The United States and other countries around the world face problems of an increasingly global nature that often require major contributions from science and engineering that one nation alone cannot provide. The advance of science and engineering is an increasingly global enterprise, and in many areas there is a natural commonality of interest among practitioners from diverse cultures. In response to challenges, the National Academies held a workshop in Washington, DC, in February 2011, to assess effective ways to meet international challenges through sound science policy and science diplomacy.
U.S. and International Perspectives on Global Science Policy and Science Diplomacy summarizes issues addressed during this workshop. Participants discussed many of the characteristics of science, such as its common language and methods; the open, self-correcting nature of research; the universality of the most important questions; and its respect for evidence. These common aspects not only make science inherently international but also give science special capacities in advancing communication and cooperation. Many workshop participants pointed out that, while advancing global science and science diplomacy are distinct, they are complementary, and making them each more effective often involves similar measures. Some participants suggested it may sometimes be more accurate to use the term global science cooperation rather than science diplomacy. Other participants indicated that science diplomacy is, in many situations, a clear and useful concept, recounting remarkable historical cases of the effective use of international scientific cooperation in building positive governmental relationships and dealing with sensitive and urgent problems.
To gain U.S. and international perspectives on these issues, representatives from Brazil, Bangladesh, Egypt, Germany, Jamaica, Kazakhstan, Malaysia, Morocco, Rwanda, South Africa, and Syria attended the workshop, as well as two of the most recently named U.S. science envoys, Rita Colwell and Gebisa Ejeta.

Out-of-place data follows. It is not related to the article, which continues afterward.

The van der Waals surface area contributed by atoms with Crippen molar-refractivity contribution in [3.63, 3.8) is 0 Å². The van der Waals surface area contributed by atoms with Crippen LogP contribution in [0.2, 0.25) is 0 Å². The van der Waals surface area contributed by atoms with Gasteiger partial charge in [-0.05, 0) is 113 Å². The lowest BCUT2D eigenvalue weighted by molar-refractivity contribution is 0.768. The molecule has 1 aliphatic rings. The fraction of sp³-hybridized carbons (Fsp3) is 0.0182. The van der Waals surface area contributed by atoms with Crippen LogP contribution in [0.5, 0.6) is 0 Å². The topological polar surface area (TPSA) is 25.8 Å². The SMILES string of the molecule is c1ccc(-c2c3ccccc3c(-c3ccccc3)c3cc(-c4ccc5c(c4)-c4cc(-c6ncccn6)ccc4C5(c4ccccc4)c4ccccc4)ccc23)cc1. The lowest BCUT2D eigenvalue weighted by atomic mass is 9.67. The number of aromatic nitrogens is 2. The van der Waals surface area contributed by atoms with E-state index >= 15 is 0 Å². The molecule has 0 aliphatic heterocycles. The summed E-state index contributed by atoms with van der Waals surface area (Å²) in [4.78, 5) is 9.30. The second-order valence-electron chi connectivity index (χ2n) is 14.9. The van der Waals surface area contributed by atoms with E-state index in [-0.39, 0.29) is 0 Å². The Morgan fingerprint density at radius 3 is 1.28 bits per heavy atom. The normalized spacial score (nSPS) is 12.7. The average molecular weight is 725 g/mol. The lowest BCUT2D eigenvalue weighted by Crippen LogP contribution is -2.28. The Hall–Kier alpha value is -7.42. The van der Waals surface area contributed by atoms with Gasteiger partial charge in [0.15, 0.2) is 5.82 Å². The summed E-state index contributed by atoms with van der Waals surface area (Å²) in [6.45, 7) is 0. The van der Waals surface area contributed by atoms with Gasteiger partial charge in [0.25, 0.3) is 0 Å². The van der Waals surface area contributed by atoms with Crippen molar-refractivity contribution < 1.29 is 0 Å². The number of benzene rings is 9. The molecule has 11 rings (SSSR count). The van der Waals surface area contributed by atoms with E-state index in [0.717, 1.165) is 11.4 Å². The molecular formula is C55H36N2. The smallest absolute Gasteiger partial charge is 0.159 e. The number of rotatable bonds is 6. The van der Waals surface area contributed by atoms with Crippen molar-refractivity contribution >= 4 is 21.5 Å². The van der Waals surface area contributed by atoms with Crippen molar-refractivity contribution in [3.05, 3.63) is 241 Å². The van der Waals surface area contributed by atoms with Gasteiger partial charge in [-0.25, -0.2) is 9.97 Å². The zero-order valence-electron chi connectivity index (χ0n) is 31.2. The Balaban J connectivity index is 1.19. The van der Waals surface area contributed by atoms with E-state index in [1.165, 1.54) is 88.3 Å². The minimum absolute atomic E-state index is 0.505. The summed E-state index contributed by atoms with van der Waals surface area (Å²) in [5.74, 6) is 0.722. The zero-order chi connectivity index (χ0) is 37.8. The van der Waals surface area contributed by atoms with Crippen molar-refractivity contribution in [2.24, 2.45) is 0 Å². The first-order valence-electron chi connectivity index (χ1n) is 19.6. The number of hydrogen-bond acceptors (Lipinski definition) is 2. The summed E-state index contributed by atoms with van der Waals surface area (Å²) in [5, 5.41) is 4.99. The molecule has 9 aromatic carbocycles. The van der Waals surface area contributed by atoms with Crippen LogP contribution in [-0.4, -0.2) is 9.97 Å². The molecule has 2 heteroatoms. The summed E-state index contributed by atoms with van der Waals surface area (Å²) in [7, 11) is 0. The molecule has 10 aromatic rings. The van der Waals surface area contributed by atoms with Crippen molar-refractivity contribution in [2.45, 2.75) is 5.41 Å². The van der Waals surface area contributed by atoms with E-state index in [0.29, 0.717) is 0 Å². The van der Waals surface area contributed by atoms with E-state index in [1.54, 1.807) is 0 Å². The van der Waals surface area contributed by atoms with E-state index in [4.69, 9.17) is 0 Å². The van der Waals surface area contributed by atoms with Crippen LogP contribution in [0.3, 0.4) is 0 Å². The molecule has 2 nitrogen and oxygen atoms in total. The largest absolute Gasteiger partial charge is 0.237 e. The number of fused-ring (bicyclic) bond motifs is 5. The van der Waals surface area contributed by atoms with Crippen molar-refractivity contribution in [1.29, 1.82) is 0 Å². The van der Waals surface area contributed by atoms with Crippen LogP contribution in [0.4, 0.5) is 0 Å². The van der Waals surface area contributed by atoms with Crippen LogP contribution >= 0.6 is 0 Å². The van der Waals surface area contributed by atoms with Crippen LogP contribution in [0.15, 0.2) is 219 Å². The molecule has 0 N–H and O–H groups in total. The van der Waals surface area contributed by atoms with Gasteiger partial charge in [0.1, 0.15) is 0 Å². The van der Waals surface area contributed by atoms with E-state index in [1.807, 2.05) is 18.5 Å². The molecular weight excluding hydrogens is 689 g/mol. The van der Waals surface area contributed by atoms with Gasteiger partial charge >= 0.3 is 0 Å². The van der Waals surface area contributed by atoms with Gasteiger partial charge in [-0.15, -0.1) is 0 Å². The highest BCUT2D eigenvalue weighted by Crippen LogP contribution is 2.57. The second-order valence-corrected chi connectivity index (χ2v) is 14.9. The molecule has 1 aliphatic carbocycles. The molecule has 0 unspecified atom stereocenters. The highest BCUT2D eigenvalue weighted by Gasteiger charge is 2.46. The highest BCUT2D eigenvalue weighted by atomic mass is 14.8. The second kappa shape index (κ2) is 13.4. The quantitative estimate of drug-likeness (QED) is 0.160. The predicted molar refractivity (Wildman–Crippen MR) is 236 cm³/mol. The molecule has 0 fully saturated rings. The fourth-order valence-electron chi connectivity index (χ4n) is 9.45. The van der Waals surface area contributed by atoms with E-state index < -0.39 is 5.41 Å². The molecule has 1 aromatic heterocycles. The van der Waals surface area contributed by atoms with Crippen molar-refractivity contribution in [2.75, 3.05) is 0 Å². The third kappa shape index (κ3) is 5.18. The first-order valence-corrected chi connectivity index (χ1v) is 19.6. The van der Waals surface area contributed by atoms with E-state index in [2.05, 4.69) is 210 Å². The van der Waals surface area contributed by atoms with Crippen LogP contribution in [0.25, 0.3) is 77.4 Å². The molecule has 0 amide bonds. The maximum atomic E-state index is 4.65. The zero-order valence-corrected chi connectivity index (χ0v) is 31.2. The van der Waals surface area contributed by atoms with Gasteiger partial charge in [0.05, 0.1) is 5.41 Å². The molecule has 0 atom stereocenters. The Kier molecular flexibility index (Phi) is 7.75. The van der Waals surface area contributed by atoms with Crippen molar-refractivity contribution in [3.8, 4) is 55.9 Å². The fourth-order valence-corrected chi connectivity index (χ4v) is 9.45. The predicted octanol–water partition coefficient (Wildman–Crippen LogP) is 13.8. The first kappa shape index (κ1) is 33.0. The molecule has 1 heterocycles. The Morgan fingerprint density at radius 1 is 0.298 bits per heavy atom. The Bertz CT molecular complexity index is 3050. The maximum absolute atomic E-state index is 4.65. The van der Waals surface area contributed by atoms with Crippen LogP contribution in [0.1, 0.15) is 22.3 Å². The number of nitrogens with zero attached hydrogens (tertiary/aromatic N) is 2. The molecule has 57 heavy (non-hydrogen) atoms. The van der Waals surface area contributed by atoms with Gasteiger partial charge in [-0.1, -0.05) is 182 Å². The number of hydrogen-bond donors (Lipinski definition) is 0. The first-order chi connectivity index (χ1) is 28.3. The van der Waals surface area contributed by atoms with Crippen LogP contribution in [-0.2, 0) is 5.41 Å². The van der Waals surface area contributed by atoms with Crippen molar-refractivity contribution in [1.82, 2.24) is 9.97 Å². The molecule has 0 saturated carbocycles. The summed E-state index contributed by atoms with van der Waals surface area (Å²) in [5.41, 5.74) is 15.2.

National Research Council. 2012. U.S. and International Perspectives on Global Science Policy and Science Diplomacy: Report of a Workshop. Washington, DC: The National Academies Press. https://doi.org/10.17226/13300.
|1 U.S. Policy for Global Science||5-24|
|2 Science for Diplomacy - Diplomacy for Science||25-40|
|Appendix A: Workshop Agenda||41-46|
|Appendix B: Workshop Participants||47-50|
The Chapter Skim search tool presents what we've algorithmically identified as the most significant single chunk of text within every page in the chapter. You may select key terms to highlight them within pages of each chapter.
The National Academies Press (NAP) has partnered with Copyright Clearance Center's Rightslink service to offer you a variety of options for reusing NAP content. Through Rightslink, you may request permission to reprint NAP content in another publication, course pack, secure website, or other media. Rightslink allows you to instantly obtain permission, pay related fees, and print a license directly from the NAP website. The complete terms and conditions of your reuse license can be found in the license agreement that will be made available to you during the online order process. To request permission through Rightslink you are required to create an account by filling out a simple online form. The following list describes license reuses offered by the National Academies Press (NAP) through Rightslink:
Click here to obtain permission for the above reuses. If you have questions or comments concerning the Rightslink service, please contact:
Rightslink Customer Care
Tel (toll free): 877/622-5543
To request permission to distribute a PDF, please contact our Customer Service Department at 800-624-6242 for pricing.
To request permission to translate a book published by the National Academies Press or its imprint, the Joseph Henry Press, pleaseclick here to view more information.